by Albert Chao

More than 100 parking meters on Allen Street are stenciled with words beginning with the prefix re-, which means both “again, anew” and “back, backward.” “Parking Meters,” a concrete poem conceived by David Taglione, student at the University at Buffalo, was one of the earliest projects realized in Small Built Works, an architecture studio led by Brad Wales, clinical assistant professor at UB, in spring of 2001. Taglione’s piece, along with seven other projects, reflects an active integration of a studio class at UB with the city of Buffalo. Small Built Works engages urban neighborhoods with unique methods for transforming, reinterpreting and revitalizing. Wales’s students have completed numerous projects since then, including three bus shelters, a windmill, a 17-foot-tall kiosk, four bike racks, a granite monument to Frederick Law Olmsted, a sculpture park and a Mardi Gras float with a retractable roof.

In the Margins

Too Cool for School(s)

by Kevin Thurston

Washington, DC-based poet Rod Smith seems to span generations in both directions. Not necessarily a member of any poetic school, he has been associated with plenty of them: New York School, Language Poetry and, most recently, Flarf. (Flarf is a poetic movement, often associated with generating material via Google searches that are then “sculpted.” Practitioners include K. Silem Mohammad, Nada Gordon, Jordan Davis and Gary Sullivan amongst others. Sullivan defined Flarf as a “kind of corrosive, cute, or cloying awfulness. Wrong. Un-P.C. Out of control. ‘Not okay.’”)


by Anthony Chase

In her play, Embody, playwright Lauren Gunderson imagines a period in the life of Leonard da Vinci when he was, as a young man of 24, almost executed for sodomy. Using historical texts and her own imagination, Gunderson fantasizes 15th-century Florence and the web of intrigue surrounding this episode, populating the tale with fascinating characters.

Fine Dining

The Cocktail Party: Sample

by Marla Crouse

Tucked into its spot on Allen Street like the perfect puzzle piece, Sample invites guests to a nightly cocktail party. This whimsically themed restaurant was conceived as husband and wife Adam and Jennifer Goetz strolled New York City thinking about new ideas for Buffalo. After brainstorming, they headed back home to get to work and brought in partner Ed Castine and chef Aaron Dombroski from Tru in Chicago. The idea: a modern approach to eating, ordering bite-sized creations, either one by one or in groups of three or more. Although a fairly unique concept in our area, food in miniature, served in trios, has been hitting the culinary world for the past decade, most notably with Thomas Keller’s tasting menu at his Napa Valley restaurant the French Laundry. What makes Sample so innovative is bringing these haute cuisine ideas to a hip space at a reasonable price.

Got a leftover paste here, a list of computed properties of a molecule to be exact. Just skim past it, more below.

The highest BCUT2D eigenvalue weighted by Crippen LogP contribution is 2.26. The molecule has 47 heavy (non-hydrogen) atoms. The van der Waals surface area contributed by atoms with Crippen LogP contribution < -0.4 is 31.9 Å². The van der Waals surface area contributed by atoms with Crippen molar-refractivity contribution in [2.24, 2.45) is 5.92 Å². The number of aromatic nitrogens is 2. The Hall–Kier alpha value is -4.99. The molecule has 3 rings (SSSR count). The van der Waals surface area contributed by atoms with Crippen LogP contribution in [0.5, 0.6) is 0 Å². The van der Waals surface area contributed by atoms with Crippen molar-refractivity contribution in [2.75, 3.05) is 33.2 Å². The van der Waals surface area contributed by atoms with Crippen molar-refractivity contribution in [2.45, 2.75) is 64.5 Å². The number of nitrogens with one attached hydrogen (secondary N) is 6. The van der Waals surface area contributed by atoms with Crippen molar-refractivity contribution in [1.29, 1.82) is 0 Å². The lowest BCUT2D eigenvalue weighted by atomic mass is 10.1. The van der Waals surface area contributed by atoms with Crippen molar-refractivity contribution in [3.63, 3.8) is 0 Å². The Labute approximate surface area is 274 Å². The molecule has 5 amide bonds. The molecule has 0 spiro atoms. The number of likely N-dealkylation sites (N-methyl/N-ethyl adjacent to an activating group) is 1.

The Stage as Political Platform

by Tom Dooney

When this play is over, conservatives won’t want to speak with me,” writer Gary Earl Ross predicts with a smile. “And neither will liberals. It’s going to be a long time before I will be able to show my face around Democrats or Republicans.”


With Your Shield or On It: 300

by M. Faust

The historical stage, for those of you who may be rusty on your ancient history (or grew up after a time when they stopped teaching it): In the year 480 BC, Xerxes, the king of Persia, is taking over everything he can. He now has his sights set on Greece. Just as happy to have them surrender, he offers terms to the leaders of the various Greek city-states. Given that Xerxes’ forces number in the area of 5.3 million (if you’re to believe Herodotus, and lots of historians do), many of the Greeks figure there’s no sense postponing the inevitable and give in.

Film Reviews

The Poetry of National Dissolution: Iraq in Fragments

by George Sax

It wasn’t only Saddam’s imaginary weapons systems that sent Americans into the invasion of Iraq. It was ignorance of Iraq itself, and of its people.

Film Clips

Miss Potter

Alone With Her

Left of the Dial

Son Volt: The Search

The Stooges: The Weirdness


The Hue Testament

by Donny Kutzbach

Maybe rock isn’t dead. Perhaps it’s just gone underground and it’s hiding out as it gets leaner: more artful, more interesting. It can’t hide much longer, particularly if we’re talking about the Arcade Fire.

See You There

Secret Chiefs 3 with Sleepytime Gorilla Museum

by Donny Kutzbach

Blues'n March Festival

by Buck Quigley

The Tragically Hip

by Donny Kutzbach

David "Fathead" Newman

by Shaun Smith

Calendar Spotlight

The Corrections

Brian Wheat and Groggy Darlin'

Sunburned Hand of the Man

Jacek Muzyk

by Shaun Smith